• A very big thing to do, as well, is to try and minimize dangerous items via childproofing. Keep blind cords out of the way via a cord shortener or by tying a knot where only adults can reach. Keep children out of the kitchen when the oven is on. Keep pot handles turned to the back. There are a lot more suggestions in this toddler child-proofing list and you can find many more via a web search. If you keep your blind cords out of the way, put loose wires behind furniture, and so on you give your child more room to explore with fewer nos.

That said, boundaries are hugely important for toddlers. They crave them. They need to know what they rules are and that their parents can calmly, clearly, and consistently enforce them. Dr. Frans Plooj, author of The Wonder Weeks describes this need well in his summary of toddler development around 17 months here.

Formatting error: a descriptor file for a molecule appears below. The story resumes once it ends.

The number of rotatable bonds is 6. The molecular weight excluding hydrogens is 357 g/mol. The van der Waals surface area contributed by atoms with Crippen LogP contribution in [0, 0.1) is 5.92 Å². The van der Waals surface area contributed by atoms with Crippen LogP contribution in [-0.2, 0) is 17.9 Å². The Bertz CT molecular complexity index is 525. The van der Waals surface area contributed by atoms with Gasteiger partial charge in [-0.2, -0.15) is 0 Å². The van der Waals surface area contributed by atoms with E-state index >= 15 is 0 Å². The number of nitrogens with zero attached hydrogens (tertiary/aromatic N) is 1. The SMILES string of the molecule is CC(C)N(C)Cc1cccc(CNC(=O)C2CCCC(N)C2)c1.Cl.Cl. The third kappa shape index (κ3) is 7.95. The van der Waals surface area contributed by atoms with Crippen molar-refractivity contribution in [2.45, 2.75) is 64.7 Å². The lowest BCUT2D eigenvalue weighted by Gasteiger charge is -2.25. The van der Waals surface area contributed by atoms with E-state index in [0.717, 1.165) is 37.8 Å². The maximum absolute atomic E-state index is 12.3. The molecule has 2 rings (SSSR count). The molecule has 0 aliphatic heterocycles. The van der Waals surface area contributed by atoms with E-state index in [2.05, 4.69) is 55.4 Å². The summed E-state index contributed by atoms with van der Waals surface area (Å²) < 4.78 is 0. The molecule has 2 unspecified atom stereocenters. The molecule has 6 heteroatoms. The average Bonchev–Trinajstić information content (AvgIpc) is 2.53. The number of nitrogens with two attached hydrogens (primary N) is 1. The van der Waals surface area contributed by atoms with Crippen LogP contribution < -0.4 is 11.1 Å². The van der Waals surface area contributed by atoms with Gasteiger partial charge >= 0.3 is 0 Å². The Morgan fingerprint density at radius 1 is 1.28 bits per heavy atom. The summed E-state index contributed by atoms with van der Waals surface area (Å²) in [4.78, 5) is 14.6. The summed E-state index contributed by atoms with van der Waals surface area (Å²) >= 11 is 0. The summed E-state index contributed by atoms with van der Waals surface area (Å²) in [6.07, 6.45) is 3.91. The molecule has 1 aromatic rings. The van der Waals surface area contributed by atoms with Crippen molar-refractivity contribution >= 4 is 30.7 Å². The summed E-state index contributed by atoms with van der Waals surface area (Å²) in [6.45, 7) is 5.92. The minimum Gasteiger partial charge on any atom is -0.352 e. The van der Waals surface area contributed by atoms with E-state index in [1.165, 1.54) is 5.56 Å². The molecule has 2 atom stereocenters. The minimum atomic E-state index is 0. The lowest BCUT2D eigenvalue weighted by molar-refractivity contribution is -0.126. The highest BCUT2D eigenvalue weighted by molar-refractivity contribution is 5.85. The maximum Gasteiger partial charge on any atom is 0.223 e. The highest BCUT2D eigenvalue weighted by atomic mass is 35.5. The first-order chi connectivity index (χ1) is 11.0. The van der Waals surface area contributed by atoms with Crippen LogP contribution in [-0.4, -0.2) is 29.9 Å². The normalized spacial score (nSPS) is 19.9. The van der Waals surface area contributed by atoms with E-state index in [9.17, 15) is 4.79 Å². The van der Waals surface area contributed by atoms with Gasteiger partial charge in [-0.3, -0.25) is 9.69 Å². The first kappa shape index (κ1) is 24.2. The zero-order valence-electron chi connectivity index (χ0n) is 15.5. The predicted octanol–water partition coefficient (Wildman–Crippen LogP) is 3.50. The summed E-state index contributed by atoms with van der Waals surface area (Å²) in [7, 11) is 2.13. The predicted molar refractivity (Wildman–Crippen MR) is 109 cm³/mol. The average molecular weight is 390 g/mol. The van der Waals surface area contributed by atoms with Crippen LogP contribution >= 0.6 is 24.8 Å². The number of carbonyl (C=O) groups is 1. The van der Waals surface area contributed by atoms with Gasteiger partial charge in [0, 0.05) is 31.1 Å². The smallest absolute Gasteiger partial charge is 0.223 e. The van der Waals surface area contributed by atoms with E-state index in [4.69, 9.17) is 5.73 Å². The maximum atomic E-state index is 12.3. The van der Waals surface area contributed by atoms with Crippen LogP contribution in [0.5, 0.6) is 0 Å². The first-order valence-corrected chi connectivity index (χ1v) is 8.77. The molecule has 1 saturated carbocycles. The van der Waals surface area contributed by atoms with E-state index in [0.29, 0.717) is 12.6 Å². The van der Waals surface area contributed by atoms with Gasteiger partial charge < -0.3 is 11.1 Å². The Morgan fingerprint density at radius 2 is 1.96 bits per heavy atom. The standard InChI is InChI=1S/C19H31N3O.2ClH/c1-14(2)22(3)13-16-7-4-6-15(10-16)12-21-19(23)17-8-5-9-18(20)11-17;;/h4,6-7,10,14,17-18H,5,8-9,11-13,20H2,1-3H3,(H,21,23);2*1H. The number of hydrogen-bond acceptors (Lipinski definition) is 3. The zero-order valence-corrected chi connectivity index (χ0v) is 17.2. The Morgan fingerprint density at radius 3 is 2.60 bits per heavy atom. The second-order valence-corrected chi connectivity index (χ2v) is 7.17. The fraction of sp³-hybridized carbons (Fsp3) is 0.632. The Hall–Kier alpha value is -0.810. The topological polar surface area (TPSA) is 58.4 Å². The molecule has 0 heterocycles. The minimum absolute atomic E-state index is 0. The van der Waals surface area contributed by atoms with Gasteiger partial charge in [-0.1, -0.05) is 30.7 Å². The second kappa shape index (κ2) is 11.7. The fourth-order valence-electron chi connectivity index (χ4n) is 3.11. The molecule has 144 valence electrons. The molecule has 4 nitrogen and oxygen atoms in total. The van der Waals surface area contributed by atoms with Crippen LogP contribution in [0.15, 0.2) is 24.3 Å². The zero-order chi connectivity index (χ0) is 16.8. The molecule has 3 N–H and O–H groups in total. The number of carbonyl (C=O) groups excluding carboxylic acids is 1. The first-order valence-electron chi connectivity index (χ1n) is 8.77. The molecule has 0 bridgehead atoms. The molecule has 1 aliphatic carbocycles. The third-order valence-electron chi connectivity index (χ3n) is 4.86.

When he has entered the world of principles, he yearns for rules. He is looking for chances to familiarize himself with them. Just like your kid deserves food everyday, he deserves rules too. Most rules he can only discover when given by you. Social rules in particular are important. You have to show him what is correct and what is incorrect behavior. There is no harm in laying down the law. On the contrary, you owe it to him, and who better to do so than someone who loves him?...

So, now is a good time to make sure he learns good behavior, for what he learns at this age “sticks” and is hard to change later on in life.

During this period a start is made with developing a conscience which is a system of norms and values. If the groundrules are not set now, and in the right way, negative consequences will be visible in the near future, to begin with the ‘Terrible Two’s.” As difficult or even impractical as it may seem to give this rule-setting and conscience-building so much of your time and effort at this early and changeable stage of your child’s life, it is an in-depth investment for the future. It will save you, your child and everyone around him a lot of misery.